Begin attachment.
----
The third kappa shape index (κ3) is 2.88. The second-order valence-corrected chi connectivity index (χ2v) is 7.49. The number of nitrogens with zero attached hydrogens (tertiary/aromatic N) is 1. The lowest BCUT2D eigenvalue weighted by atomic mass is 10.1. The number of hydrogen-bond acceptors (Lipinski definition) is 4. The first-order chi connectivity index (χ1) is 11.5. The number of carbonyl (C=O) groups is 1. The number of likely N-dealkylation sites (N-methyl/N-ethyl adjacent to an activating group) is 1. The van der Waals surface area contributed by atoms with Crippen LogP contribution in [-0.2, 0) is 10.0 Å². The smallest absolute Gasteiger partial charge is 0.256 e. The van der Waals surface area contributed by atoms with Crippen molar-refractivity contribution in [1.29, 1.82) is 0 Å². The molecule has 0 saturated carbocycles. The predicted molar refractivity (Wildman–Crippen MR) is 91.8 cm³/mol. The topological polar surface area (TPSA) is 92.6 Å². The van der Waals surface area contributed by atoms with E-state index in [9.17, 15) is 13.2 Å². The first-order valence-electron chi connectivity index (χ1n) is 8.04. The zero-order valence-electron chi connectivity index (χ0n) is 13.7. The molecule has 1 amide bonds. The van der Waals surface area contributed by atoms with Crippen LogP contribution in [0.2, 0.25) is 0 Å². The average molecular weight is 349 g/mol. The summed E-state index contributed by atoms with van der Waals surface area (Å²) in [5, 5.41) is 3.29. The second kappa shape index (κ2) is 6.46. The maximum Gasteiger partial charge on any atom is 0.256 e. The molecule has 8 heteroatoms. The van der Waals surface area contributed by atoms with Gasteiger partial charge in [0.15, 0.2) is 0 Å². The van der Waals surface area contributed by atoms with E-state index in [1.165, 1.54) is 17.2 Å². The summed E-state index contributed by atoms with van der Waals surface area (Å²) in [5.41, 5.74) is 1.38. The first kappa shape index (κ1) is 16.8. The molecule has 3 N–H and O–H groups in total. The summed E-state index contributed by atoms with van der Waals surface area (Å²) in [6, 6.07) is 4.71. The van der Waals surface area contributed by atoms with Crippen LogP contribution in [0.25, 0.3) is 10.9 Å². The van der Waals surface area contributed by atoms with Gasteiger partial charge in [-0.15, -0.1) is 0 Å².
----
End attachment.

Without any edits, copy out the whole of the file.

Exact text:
The third kappa shape index (κ3) is 2.88. The second-order valence-corrected chi connectivity index (χ2v) is 7.49. The number of nitrogens with zero attached hydrogens (tertiary/aromatic N) is 1. The lowest BCUT2D eigenvalue weighted by atomic mass is 10.1. The number of hydrogen-bond acceptors (Lipinski definition) is 4. The first-order chi connectivity index (χ1) is 11.5. The number of carbonyl (C=O) groups is 1. The number of likely N-dealkylation sites (N-methyl/N-ethyl adjacent to an activating group) is 1. The van der Waals surface area contributed by atoms with Crippen LogP contribution in [-0.2, 0) is 10.0 Å². The smallest absolute Gasteiger partial charge is 0.256 e. The van der Waals surface area contributed by atoms with Crippen molar-refractivity contribution in [1.29, 1.82) is 0 Å². The molecule has 0 saturated carbocycles. The predicted molar refractivity (Wildman–Crippen MR) is 91.8 cm³/mol. The topological polar surface area (TPSA) is 92.6 Å². The van der Waals surface area contributed by atoms with E-state index in [9.17, 15) is 13.2 Å². The first-order valence-electron chi connectivity index (χ1n) is 8.04. The zero-order valence-electron chi connectivity index (χ0n) is 13.7. The molecule has 1 amide bonds. The van der Waals surface area contributed by atoms with Crippen LogP contribution in [0.2, 0.25) is 0 Å². The average molecular weight is 349 g/mol. The summed E-state index contributed by atoms with van der Waals surface area (Å²) in [5, 5.41) is 3.29. The second kappa shape index (κ2) is 6.46. The maximum Gasteiger partial charge on any atom is 0.256 e. The molecule has 8 heteroatoms. The van der Waals surface area contributed by atoms with Gasteiger partial charge in [0.15, 0.2) is 0 Å². The van der Waals surface area contributed by atoms with E-state index in [1.165, 1.54) is 17.2 Å². The summed E-state index contributed by atoms with van der Waals surface area (Å²) in [5.41, 5.74) is 1.38. The first kappa shape index (κ1) is 16.8. The molecule has 3 N–H and O–H groups in total. The summed E-state index contributed by atoms with van der Waals surface area (Å²) in [6, 6.07) is 4.71. The van der Waals surface area contributed by atoms with Crippen LogP contribution in [0.25, 0.3) is 10.9 Å². The van der Waals surface area contributed by atoms with Gasteiger partial charge in [-0.15, -0.1) is 0 Å².